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Synopses & Reviews
Glue is the story of four boys growing up in Edinburgh’s public housing developments, and about the loyalties, the experiences – and the secrets – that keep them bonded into their thirties.
Four boys become men: Juice Terry, the work-shy pimp with corkscrew curls and sticky fingers; Billy the boxer, driven, controlled, playing to his strengths; Carl, the Milky Bar Kid, drifting along to his own soundtrack; and Gally, the doomed one, whose skin is thinner than everyone else’s and who seems to find catastrophe at every corner.
As we follow their lives from the seventies into the new century – from punk to techno, from speed to Es – we see them trying to struggle out of the conditioning of class and culture, peer pressure, and their parents’ hopes. What binds them together is the friendship formed by the scheme, their school, and their ambition to escape from both.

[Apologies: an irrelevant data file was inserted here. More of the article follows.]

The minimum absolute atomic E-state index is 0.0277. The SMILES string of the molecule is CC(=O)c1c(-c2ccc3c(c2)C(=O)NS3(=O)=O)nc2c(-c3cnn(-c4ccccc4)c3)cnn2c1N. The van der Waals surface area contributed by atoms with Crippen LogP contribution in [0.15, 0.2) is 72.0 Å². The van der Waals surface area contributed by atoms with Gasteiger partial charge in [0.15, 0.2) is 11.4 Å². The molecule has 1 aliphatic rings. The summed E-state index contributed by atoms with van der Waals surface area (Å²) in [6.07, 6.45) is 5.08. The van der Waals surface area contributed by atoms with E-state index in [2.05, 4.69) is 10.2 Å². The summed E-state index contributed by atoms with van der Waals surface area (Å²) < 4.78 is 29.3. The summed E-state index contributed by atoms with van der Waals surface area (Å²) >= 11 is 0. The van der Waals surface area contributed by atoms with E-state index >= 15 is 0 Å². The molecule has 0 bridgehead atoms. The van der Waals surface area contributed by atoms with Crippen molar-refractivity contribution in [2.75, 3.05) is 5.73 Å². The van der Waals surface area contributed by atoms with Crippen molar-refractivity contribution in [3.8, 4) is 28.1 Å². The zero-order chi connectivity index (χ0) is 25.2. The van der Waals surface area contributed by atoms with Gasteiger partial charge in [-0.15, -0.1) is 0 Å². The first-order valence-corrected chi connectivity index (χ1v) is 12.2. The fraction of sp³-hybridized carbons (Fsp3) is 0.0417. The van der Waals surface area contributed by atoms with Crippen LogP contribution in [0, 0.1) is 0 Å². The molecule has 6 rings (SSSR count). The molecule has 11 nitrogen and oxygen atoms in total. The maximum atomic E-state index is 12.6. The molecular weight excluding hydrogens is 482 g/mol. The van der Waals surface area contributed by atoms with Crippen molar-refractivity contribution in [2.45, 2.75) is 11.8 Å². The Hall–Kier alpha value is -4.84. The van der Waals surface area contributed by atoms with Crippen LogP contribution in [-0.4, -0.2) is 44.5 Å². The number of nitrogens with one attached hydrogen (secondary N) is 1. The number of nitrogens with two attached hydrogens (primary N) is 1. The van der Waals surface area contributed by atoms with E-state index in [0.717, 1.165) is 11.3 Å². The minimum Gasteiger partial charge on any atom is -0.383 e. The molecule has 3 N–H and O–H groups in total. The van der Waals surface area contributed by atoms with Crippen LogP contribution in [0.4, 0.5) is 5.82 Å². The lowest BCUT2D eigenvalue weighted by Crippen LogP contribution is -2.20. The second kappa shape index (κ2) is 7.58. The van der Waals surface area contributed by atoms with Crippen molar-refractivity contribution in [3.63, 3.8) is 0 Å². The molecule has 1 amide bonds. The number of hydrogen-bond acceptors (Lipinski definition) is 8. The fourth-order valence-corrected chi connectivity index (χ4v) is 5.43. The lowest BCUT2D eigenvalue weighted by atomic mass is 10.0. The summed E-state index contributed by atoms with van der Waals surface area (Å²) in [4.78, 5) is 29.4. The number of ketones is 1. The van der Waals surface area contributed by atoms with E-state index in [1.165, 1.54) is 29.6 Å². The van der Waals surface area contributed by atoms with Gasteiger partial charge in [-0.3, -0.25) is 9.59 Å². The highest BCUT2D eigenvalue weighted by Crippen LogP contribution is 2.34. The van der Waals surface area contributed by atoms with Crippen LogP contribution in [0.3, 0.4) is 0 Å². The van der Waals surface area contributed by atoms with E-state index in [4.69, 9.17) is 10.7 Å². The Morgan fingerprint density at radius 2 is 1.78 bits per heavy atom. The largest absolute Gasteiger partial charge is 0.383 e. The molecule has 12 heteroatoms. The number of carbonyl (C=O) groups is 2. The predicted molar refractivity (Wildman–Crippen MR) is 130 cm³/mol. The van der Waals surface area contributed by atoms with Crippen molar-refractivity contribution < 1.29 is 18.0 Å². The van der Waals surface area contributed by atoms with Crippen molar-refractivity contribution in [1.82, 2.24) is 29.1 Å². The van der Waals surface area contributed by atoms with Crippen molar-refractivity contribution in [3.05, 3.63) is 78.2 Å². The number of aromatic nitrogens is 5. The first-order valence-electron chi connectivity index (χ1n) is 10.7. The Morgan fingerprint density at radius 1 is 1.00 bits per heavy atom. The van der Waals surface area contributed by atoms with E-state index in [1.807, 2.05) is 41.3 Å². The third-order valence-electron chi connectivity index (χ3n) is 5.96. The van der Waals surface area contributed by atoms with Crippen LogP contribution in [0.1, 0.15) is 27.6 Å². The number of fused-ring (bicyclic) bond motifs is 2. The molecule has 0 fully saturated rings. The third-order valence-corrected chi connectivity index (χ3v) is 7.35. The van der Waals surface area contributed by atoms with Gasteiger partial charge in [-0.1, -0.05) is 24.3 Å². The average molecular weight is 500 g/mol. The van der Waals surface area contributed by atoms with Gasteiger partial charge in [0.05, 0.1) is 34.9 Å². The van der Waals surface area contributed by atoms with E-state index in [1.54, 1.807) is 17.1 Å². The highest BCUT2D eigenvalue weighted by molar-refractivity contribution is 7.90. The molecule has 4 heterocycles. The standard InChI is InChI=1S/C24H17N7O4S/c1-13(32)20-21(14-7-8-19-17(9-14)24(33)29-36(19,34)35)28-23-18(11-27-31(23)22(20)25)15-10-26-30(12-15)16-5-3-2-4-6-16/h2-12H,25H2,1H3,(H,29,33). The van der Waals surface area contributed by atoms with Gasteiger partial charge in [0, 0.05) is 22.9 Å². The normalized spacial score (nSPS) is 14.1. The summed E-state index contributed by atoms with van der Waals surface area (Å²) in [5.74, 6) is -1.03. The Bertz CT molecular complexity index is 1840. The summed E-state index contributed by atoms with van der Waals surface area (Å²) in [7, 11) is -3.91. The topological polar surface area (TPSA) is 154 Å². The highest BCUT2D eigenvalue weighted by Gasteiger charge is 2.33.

Glue has all Irvine Welsh’s usual pace and vigour, crackling dialogue, scabrous set-pieces and black, black humour, but it is also a grown-up book about growing up – about the way we live our lives, and what happens to us when things become unstuck.
About the Author
Irvine Welsh lives in Amsterdam. Trainspotting, his first novel, was among the top ten contenders for the Booker Prize and was made into a film. His other books include novels, The Marabou Stork Nightmares, Ecstasy and Filth, and a collection of stories, The Acid House. He lives in London.
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